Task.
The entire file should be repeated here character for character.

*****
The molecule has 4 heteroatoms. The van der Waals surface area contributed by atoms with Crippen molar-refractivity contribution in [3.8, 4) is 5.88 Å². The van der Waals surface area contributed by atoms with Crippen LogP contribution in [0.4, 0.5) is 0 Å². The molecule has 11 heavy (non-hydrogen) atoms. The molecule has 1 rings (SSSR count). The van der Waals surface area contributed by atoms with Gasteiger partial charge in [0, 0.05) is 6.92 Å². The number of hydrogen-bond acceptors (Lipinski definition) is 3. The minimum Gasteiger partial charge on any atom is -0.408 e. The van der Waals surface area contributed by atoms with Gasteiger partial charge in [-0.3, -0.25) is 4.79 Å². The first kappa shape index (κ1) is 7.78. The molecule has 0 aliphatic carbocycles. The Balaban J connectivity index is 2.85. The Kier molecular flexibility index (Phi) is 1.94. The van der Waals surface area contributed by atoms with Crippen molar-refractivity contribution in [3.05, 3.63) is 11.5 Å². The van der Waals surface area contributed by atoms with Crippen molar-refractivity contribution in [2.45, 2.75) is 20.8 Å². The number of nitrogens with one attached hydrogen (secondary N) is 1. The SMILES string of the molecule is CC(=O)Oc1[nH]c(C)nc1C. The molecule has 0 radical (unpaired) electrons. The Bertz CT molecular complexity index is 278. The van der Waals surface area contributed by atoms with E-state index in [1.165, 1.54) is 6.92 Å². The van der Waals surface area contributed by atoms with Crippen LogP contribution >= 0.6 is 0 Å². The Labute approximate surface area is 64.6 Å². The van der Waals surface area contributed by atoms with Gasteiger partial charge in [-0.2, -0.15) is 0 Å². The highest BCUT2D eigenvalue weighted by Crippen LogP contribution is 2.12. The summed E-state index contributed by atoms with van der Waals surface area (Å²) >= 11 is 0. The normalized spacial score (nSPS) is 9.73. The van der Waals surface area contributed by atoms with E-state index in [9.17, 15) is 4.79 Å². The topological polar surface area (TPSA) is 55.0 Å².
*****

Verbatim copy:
The molecule has 4 heteroatoms. The van der Waals surface area contributed by atoms with Crippen molar-refractivity contribution in [3.8, 4) is 5.88 Å². The van der Waals surface area contributed by atoms with Crippen LogP contribution in [0.4, 0.5) is 0 Å². The molecule has 11 heavy (non-hydrogen) atoms. The molecule has 1 rings (SSSR count). The van der Waals surface area contributed by atoms with Gasteiger partial charge in [0, 0.05) is 6.92 Å². The number of hydrogen-bond acceptors (Lipinski definition) is 3. The minimum Gasteiger partial charge on any atom is -0.408 e. The van der Waals surface area contributed by atoms with Gasteiger partial charge in [-0.3, -0.25) is 4.79 Å². The first kappa shape index (κ1) is 7.78. The molecule has 0 aliphatic carbocycles. The Balaban J connectivity index is 2.85. The Kier molecular flexibility index (Phi) is 1.94. The van der Waals surface area contributed by atoms with Crippen molar-refractivity contribution in [3.05, 3.63) is 11.5 Å². The van der Waals surface area contributed by atoms with Crippen molar-refractivity contribution in [2.45, 2.75) is 20.8 Å². The number of nitrogens with one attached hydrogen (secondary N) is 1. The SMILES string of the molecule is CC(=O)Oc1[nH]c(C)nc1C. The molecule has 0 radical (unpaired) electrons. The Bertz CT molecular complexity index is 278. The van der Waals surface area contributed by atoms with E-state index in [1.165, 1.54) is 6.92 Å². The van der Waals surface area contributed by atoms with Crippen LogP contribution >= 0.6 is 0 Å². The Labute approximate surface area is 64.6 Å². The van der Waals surface area contributed by atoms with Gasteiger partial charge in [-0.2, -0.15) is 0 Å². The highest BCUT2D eigenvalue weighted by Crippen LogP contribution is 2.12. The summed E-state index contributed by atoms with van der Waals surface area (Å²) >= 11 is 0. The normalized spacial score (nSPS) is 9.73. The van der Waals surface area contributed by atoms with E-state index in [9.17, 15) is 4.79 Å². The topological polar surface area (TPSA) is 55.0 Å².